LGBT activists, dissident Catholics throw Michigan parish into chaos by ousting priest, shaming parishioners

A group of pro-LGBT activists in conjunction with dissident Catholics seeking vengeance on a conservative-minded priest have succeeded in forcing him from his parish. 

Bishop Robert Gruss of the Diocese of Saginaw, Michigan, announced earlier this month that the “unfortunate situation” surrounding Fr. Tom Held in Beal City has resulted in the priest stepping down.  

“The division, lack of charity and the wounds caused by the division in the St. Joseph the Worker Parish community has brought deep sadness to the Lord Jesus,” the bishop remarked. 

Fr. Held first drew criticism from multiple local media outlets a month ago when he issued an apology on the church’s Facebook page after an unauthorized appearance of Dominic Thrasher to preschool children.  

Thrasher, a known 44-year-old “married” homosexual activist and author from the area, was invited to the school by a teacher who a source says is not Catholic.

The children he read to were enrolled in a state-funded program that was renting space in the building.  

While never identifying Thrasher by name or saying anything about his homosexuality, Fr. Held, who was never informed about his appearance, announced that a “new vetting policy” would be put in place to ensure students are not exposed to persons who are not trained in being around children and who “do not represent the values of our Catholic faith.”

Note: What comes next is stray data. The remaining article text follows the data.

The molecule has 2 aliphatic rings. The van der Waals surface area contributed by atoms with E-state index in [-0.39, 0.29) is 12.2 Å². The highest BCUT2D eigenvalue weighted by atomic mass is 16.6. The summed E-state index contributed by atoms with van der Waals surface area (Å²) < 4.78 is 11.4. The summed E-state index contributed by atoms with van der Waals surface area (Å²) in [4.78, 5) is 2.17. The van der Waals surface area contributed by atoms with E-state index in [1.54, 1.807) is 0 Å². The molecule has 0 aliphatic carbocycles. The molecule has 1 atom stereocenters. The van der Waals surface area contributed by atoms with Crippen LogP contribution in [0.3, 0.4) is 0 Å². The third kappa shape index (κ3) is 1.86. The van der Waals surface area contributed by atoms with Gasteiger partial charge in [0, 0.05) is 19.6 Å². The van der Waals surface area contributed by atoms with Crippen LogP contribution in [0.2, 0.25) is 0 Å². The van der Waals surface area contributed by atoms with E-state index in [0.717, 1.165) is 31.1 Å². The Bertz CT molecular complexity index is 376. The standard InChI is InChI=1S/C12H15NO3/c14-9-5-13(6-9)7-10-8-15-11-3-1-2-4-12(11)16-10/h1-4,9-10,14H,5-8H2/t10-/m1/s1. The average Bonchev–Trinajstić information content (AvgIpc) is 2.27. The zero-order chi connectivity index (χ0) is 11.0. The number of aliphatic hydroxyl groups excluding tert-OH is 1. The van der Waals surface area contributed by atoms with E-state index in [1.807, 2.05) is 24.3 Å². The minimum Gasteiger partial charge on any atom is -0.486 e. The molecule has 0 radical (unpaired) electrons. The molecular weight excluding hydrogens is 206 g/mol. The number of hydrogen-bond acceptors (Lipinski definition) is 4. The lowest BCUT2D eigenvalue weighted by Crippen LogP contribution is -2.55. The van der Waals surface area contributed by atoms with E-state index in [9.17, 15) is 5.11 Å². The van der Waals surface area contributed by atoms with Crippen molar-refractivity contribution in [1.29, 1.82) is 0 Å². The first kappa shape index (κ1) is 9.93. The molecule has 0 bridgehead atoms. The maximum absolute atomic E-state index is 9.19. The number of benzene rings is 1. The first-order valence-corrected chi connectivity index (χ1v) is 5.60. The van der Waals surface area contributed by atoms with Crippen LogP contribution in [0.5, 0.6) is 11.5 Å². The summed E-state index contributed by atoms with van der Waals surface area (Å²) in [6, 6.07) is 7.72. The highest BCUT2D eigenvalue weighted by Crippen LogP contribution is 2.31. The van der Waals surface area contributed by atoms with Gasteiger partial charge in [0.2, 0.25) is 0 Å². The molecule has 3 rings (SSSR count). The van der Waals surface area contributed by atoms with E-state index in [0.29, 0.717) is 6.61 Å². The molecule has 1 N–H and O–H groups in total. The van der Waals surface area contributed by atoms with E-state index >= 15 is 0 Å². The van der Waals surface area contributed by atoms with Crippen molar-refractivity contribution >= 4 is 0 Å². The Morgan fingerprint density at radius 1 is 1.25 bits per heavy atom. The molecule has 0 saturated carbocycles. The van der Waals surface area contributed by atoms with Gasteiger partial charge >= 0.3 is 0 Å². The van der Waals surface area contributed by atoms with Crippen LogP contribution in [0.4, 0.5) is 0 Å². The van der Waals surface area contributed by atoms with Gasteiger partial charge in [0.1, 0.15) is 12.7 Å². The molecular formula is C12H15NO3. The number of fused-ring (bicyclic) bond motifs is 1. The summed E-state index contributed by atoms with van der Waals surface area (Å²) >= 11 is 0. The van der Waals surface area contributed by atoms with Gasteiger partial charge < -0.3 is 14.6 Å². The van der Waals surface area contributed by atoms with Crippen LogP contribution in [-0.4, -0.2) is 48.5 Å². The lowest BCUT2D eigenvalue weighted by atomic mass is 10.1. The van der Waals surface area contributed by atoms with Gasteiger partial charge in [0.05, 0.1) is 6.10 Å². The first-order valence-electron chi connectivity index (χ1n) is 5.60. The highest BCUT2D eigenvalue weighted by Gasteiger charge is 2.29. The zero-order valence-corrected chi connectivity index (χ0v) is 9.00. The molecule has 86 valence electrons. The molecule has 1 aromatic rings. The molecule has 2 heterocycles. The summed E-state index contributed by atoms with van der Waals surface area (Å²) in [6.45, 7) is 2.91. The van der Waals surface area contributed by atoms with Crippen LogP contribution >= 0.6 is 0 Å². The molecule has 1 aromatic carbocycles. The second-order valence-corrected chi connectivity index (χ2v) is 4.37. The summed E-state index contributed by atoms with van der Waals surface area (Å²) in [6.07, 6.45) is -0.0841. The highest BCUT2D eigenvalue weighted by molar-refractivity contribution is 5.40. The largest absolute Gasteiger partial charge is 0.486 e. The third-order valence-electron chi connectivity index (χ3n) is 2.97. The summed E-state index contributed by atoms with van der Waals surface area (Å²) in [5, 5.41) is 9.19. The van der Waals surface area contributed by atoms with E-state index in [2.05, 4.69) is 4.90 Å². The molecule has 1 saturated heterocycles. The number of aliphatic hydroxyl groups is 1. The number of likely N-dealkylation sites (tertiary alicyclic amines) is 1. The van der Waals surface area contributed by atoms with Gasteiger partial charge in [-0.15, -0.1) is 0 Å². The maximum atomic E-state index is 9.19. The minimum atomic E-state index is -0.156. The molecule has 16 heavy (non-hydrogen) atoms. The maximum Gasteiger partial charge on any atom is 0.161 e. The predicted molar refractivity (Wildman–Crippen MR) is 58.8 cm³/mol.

Fr. Held’s Facebook post, which has since been deleted, was used by former parishioners and left-wing activists to launch a campaign to call for his resignation

Thrasher, who claims to have been raised Catholic, complained to sympathetic media, presenting himself as unfairly targeted for his homosexuality and calling for Fr. Held’s removal.

On several weekends in April, crowds of up to 50 persons protested outside the church while Fr. Held was saying Mass. Signs that read, “There’s nothing righteous about bigotry disguised as religion” and “Love thy neighbor NO exceptions” were held by attendees.

The Catholic Church condemns homosexual activity as “intrinsically disordered,” mortally sinful, and a “sin that cries to heaven,” in accordance with Sacred Scripture and the constant Tradition of the Church. The Church also teaches that homosexual tendencies themselves are objectively disordered.